ABIMELECH (Hebrew for “father of [or is] the king”).
(1) A king of Gerar in South Palestine with whom Isaac, in the Bible, had relations. The patriarch, during his sojourn there, alleged that his wife Rebekah was his sister, but the king doubting this remonstrated with him and pointed out how easily adultery might have been unintentionally committed (Gen. xxvi.). Abimelech is called “king of the Philistines,” but the title is clearly an anachronism. A very similar story is told of Abraham and Sarah (ch. xx.), but here Abimelech takes Sarah to wife, although he is warned by a divine vision before the crime is actually committed. The incident is fuller and shows a great advance in ideas of morality. Of a more primitive character, however, is another parallel story of Abraham at the court of Pharaoh, king of Egypt (xii. 10-20), where Sarah his wife is taken into the royal household, and the plagues sent by Yahweh lead to the discovery of the truth. Further incidents in Isaac’s life at Gerar are narrated in Gen. xxvi. (cp. xxi. 22-34, time of Abraham), notably a covenant with Abimelech at Beer-sheba (whence the name is explained “well of the oath”); (see ABRAHAM.) By a pure error, or perhaps through a confusion in the traditions, Achish the Philistine (of Gath, 1 Sam. xxi., xxvii.), to whom David fled, is called Abimelech in the superscription to Psalm xxxiv.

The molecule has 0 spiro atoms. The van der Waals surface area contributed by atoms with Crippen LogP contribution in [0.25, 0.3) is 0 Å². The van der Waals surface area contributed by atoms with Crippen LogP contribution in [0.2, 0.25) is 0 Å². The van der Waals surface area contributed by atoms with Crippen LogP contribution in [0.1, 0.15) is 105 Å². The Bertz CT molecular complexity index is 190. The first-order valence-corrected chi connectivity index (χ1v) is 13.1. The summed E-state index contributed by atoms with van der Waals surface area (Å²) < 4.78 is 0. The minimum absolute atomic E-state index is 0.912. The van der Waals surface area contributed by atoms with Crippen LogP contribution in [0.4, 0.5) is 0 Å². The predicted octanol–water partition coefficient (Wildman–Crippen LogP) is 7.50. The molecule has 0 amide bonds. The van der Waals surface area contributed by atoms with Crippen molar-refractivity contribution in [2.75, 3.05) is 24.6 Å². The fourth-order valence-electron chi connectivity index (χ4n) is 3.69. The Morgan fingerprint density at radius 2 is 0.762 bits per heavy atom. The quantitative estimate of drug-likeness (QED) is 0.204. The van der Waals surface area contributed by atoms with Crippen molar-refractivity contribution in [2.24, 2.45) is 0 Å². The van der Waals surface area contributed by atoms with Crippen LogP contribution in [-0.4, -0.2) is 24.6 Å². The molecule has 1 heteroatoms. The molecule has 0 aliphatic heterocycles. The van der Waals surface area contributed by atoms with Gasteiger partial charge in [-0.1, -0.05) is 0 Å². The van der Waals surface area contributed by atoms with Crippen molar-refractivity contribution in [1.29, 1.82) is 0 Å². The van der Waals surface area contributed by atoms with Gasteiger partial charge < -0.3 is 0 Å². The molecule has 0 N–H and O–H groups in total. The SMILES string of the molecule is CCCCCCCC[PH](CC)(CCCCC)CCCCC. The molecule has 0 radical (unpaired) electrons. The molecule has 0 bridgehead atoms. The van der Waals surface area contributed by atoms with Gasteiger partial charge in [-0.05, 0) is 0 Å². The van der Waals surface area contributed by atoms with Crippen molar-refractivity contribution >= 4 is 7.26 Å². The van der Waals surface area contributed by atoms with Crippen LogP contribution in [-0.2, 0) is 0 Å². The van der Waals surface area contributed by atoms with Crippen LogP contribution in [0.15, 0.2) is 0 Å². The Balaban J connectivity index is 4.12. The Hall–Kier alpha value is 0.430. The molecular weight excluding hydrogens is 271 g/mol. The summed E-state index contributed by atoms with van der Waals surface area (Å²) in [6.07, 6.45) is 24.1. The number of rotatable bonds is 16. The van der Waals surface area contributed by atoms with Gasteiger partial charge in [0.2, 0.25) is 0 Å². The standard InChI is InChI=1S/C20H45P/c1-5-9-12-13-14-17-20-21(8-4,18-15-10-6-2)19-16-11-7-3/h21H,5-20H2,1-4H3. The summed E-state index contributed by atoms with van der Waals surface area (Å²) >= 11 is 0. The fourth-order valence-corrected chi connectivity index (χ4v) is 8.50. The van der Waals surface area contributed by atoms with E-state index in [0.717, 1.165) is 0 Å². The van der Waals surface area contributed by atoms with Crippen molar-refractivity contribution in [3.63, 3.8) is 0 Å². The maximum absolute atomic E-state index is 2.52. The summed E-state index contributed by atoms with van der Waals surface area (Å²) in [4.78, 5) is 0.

(2) A son of Jerubbaal or Gideon by his Shechemite concubine (Judges viii. 31, ix.). On the death of Gideon, Abimelech set himself to assert the authority which his father had earned, and through the influence of his mother’s clan won over the citizens of Shechem. Furnished with money from the treasury of the temple of Baal-berith, he hired a band of followers and slew seventy (cp. 2 Kings x. 7) of his brethren at Ophrah, his father’s home. This is one of the earliest recorded instances of a practice common enough on the accession of Oriental despots. Abimelech thus became king, and extended his authority Over central Palestine. But his success was short-lived, and the subsequent discord between Abimelech and the Shechemites was regarded as a just reward for his atrocious massacre. Jotham, the only one who is said to have escaped, boldly appeared on Mount Gerizim and denounced the ingratitude of the townsmen towards the legitimate sons of the man who had saved them from Midian. “Jotham’s fable” of the trees who desired a king may be foreign to the context; it is a piece of popular lore, and cannot be pressed too far: the nobler trees have no wish to rule over others, only the bramble is self-confident. The “fable” appears to be antagonistic to ideas of monarchy. The origin of the conflicts which subsequently arose is not clear. Gaal, a new-comer, took the opportunity at the time of the vintage, when there was a festival in tho temple, to head a revolt and seized Shechem. Abimelech, warned by his deputy Zebul, left his residence at Arumah and approached the city. In a fine bit of realism we are told how Gaal observed the approaching foe and was told by Zebul, “You see the shadow of the hills as men,” and as they drew nearer Zebul’s ironical remark became a taunt, “Where is now thy mouth? is not this the people thou didst despise? go now and fight them!” This revolt, which Abimelech successfully quelled, appears to be only an isolated episode. Another account tells of marauding bands of Shechemites which disturbed the district. The king disposed his men (the whole chapter is specially interesting for the full details it gives of the nature of ancient military operations), and after totally destroying Shechem, proceeded against Thebez, which had also revolted. Here, while storming the citadel, he was struck on the head by a fragment of a millstone thrown from the wall by a woman. To avoid the disgrace of perishing by a woman’s hand, he begged his armour-bearer to run him through the body, but his memory was not saved from the ignominy he dreaded (2 Sam. xi. 21). It is usual to regard Abimelech’s reign as the first attempt to establish a monarchy in Israel, but the story is mainly that of the rivalries of a half-developed petty state, and of the ingratitude of a community towards the descendants of its deliverer.
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